Friday, July 18, 2008

BP Bets Big on USA Natural Gas

July 18, 2008

Oil giant BP PLC will pay $1.75 billion for natural-gas assets in Oklahoma, placing a big bet on North America's booming unconventional gas fields.

The deal with Oklahoma City-based Chesapeake Energy Corp. is the latest sign of a major shift in Big Oil's strategy. For years, the largest oil companies have all but ignored the continental U.S. in favor of huge oilfields overseas and offshore. Now, facing declining production, shrinking reserves and increasing political challenges, the companies are coming back.

They're returning to a rapidly changing North American energy scene. In recent years, smaller independent companies including Chesapeake have learned how to produce gas from unconventional reservoirs -- tightly packed sands, coal beds or dense rocks called shales -- that were long considered too difficult or too expensive to produce. That's led to a drilling boom in Texas, Colorado, Pennsylvania and elsewhere, spurred in part by soaring energy prices.

Global companies such as BP had largely remained on the sidelines, shunning the fields because they require hundreds of small wells managed by large numbers of employees. In years past, they'd sold most of their U.S. assets, arguing it was a mature region that didn't offer adequate returns.

Now that's changing as they face harsh political treatment in energy-rich nations and are losing access to the world's best remaining reserves.

BP's dive into unconventional U.S. gas is "a seminal event," said Ralph Eads, chairman of Jefferies Randall & Dewey, the energy investment banking arm of Jefferies & Co.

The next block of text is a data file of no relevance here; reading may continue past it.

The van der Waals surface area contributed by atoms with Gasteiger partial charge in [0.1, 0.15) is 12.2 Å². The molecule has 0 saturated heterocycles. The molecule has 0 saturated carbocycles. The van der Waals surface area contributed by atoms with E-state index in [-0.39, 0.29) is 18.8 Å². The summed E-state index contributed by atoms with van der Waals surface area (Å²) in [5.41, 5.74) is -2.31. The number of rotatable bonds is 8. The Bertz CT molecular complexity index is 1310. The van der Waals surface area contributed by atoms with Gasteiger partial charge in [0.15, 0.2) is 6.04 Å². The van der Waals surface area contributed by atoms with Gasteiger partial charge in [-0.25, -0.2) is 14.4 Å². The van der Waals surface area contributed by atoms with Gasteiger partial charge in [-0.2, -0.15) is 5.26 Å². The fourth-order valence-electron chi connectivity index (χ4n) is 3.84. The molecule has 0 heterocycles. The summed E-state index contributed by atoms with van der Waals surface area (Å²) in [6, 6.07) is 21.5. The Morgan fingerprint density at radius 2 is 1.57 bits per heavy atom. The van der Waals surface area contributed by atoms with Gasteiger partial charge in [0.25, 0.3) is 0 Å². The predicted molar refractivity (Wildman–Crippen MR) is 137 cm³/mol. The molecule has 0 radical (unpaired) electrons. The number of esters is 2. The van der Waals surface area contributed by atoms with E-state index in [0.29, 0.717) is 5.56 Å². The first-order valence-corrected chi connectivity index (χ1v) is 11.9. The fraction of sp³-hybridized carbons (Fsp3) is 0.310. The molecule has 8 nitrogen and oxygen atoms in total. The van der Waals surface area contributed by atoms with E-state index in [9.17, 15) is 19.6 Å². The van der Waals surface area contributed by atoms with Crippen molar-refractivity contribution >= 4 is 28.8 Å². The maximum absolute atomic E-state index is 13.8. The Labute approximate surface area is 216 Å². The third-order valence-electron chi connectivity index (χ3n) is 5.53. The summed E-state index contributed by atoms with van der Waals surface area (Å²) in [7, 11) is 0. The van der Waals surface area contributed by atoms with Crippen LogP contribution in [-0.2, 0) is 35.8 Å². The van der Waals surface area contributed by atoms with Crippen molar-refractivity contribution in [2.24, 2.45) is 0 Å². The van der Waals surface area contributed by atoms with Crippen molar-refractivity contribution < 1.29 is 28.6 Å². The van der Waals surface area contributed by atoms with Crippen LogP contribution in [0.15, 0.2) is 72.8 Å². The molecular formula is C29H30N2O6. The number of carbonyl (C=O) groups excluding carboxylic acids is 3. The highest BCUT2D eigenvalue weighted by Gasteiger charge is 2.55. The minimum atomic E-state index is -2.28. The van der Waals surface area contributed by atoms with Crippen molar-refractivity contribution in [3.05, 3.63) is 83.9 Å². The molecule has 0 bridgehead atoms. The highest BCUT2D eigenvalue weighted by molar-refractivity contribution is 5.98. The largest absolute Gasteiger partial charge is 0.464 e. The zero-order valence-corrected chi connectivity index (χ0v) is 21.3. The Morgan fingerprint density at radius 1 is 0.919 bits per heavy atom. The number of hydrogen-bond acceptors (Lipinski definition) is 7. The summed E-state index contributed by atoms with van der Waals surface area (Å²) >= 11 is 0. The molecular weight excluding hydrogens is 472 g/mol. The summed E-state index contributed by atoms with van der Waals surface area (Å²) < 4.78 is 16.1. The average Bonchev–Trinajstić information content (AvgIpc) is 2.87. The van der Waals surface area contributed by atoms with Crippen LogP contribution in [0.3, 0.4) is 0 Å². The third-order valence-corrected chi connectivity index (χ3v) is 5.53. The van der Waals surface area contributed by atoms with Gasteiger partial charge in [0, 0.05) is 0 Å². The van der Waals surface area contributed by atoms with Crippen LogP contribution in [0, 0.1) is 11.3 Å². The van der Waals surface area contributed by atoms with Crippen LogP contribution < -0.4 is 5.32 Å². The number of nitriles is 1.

Like most big oil companies, BP has struggled recently to replace aging fields and grow its production. Its oil and gas production was down 2.8% in 2007 from a year earlier.

In Thursday's deal, the company is buying 90,000 acres of natural-gas leases, believed to contain two trillion cubic feet of gas, the equivalent of more than 350 million barrels of oil. Chesapeake produces about 50 million cubic feet per day production on the Oklahoma property.

BP's announcement comes three days after rival Royal Dutch Shell PLC announced a C$5.9 billion (about $6 billion) takeover bid for Canadian natural-gas producer Duvernay Oil Corp. Shell also has partnered with EnCana Corp. to enter what has become the hottest new unconventional play, the Haynesville Shale in east Texas and Louisiana.

In April, Exxon bought an interest in an unconventional gas field in Hungary and has plans for gas wells in Germany also. ConocoPhillips jumped ahead of the trend in 2005 when it purchased Texas-based gas-producer Burlington Resources Inc. for $35 billion.

Unconventional oil and gas fields offer significant advantages. Not only are they in politically stable areas, they offer relatively little risk. Because each well is much like another, costs can actually go down over time, a sharp contrast to the rapidly rising costs of wells overseas.

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